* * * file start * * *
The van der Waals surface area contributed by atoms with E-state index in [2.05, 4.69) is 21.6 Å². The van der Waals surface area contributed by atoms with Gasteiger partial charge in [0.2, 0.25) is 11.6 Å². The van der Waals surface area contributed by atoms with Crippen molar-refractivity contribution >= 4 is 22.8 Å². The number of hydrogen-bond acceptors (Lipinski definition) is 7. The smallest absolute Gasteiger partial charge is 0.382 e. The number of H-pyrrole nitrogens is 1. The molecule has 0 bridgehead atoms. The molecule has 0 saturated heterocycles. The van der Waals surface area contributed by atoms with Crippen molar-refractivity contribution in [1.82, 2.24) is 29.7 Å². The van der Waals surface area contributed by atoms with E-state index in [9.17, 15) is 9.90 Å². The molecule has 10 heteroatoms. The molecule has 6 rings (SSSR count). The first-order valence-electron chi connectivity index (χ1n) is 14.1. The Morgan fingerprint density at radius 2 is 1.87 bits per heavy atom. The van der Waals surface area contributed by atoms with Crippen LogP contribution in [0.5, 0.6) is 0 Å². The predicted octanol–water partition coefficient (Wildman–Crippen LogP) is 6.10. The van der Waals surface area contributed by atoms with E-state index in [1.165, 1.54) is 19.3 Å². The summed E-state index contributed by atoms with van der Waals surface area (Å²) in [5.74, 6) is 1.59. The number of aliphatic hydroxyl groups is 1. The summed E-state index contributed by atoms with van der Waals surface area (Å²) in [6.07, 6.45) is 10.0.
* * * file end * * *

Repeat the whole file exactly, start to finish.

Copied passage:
The van der Waals surface area contributed by atoms with E-state index in [2.05, 4.69) is 21.6 Å². The van der Waals surface area contributed by atoms with Gasteiger partial charge in [0.2, 0.25) is 11.6 Å². The van der Waals surface area contributed by atoms with Crippen molar-refractivity contribution >= 4 is 22.8 Å². The number of hydrogen-bond acceptors (Lipinski definition) is 7. The smallest absolute Gasteiger partial charge is 0.382 e. The number of H-pyrrole nitrogens is 1. The molecule has 0 bridgehead atoms. The molecule has 0 saturated heterocycles. The van der Waals surface area contributed by atoms with Crippen molar-refractivity contribution in [1.82, 2.24) is 29.7 Å². The van der Waals surface area contributed by atoms with E-state index in [9.17, 15) is 9.90 Å². The molecule has 10 heteroatoms. The molecule has 6 rings (SSSR count). The first-order valence-electron chi connectivity index (χ1n) is 14.1. The Morgan fingerprint density at radius 2 is 1.87 bits per heavy atom. The van der Waals surface area contributed by atoms with Crippen LogP contribution in [0.5, 0.6) is 0 Å². The predicted octanol–water partition coefficient (Wildman–Crippen LogP) is 6.10. The van der Waals surface area contributed by atoms with E-state index in [1.165, 1.54) is 19.3 Å². The summed E-state index contributed by atoms with van der Waals surface area (Å²) in [5.74, 6) is 1.59. The number of aliphatic hydroxyl groups is 1. The summed E-state index contributed by atoms with van der Waals surface area (Å²) in [6.07, 6.45) is 10.0.